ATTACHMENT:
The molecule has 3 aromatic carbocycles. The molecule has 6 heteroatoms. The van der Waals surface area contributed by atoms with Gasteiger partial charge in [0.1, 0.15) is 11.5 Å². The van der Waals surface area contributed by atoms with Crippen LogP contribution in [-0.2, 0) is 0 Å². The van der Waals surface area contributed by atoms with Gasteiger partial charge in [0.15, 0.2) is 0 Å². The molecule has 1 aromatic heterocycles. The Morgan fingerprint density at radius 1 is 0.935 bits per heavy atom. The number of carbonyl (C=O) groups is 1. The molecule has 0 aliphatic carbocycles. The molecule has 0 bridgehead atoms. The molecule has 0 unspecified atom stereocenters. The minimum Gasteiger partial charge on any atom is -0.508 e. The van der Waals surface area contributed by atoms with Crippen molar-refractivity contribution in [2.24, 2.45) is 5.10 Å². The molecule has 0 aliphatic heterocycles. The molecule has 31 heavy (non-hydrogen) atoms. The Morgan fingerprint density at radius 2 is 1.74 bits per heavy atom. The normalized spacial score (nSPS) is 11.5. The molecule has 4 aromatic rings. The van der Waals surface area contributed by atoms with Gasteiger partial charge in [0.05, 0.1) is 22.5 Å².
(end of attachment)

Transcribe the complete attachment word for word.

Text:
The molecule has 3 aromatic carbocycles. The molecule has 6 heteroatoms. The van der Waals surface area contributed by atoms with Gasteiger partial charge in [0.1, 0.15) is 11.5 Å². The van der Waals surface area contributed by atoms with Crippen LogP contribution in [-0.2, 0) is 0 Å². The van der Waals surface area contributed by atoms with Gasteiger partial charge in [0.15, 0.2) is 0 Å². The molecule has 1 aromatic heterocycles. The Morgan fingerprint density at radius 1 is 0.935 bits per heavy atom. The number of carbonyl (C=O) groups is 1. The molecule has 0 aliphatic carbocycles. The molecule has 0 bridgehead atoms. The molecule has 0 unspecified atom stereocenters. The minimum Gasteiger partial charge on any atom is -0.508 e. The van der Waals surface area contributed by atoms with Crippen molar-refractivity contribution in [2.24, 2.45) is 5.10 Å². The molecule has 0 aliphatic heterocycles. The molecule has 31 heavy (non-hydrogen) atoms. The Morgan fingerprint density at radius 2 is 1.74 bits per heavy atom. The normalized spacial score (nSPS) is 11.5. The molecule has 4 aromatic rings. The van der Waals surface area contributed by atoms with Gasteiger partial charge in [0.05, 0.1) is 22.5 Å².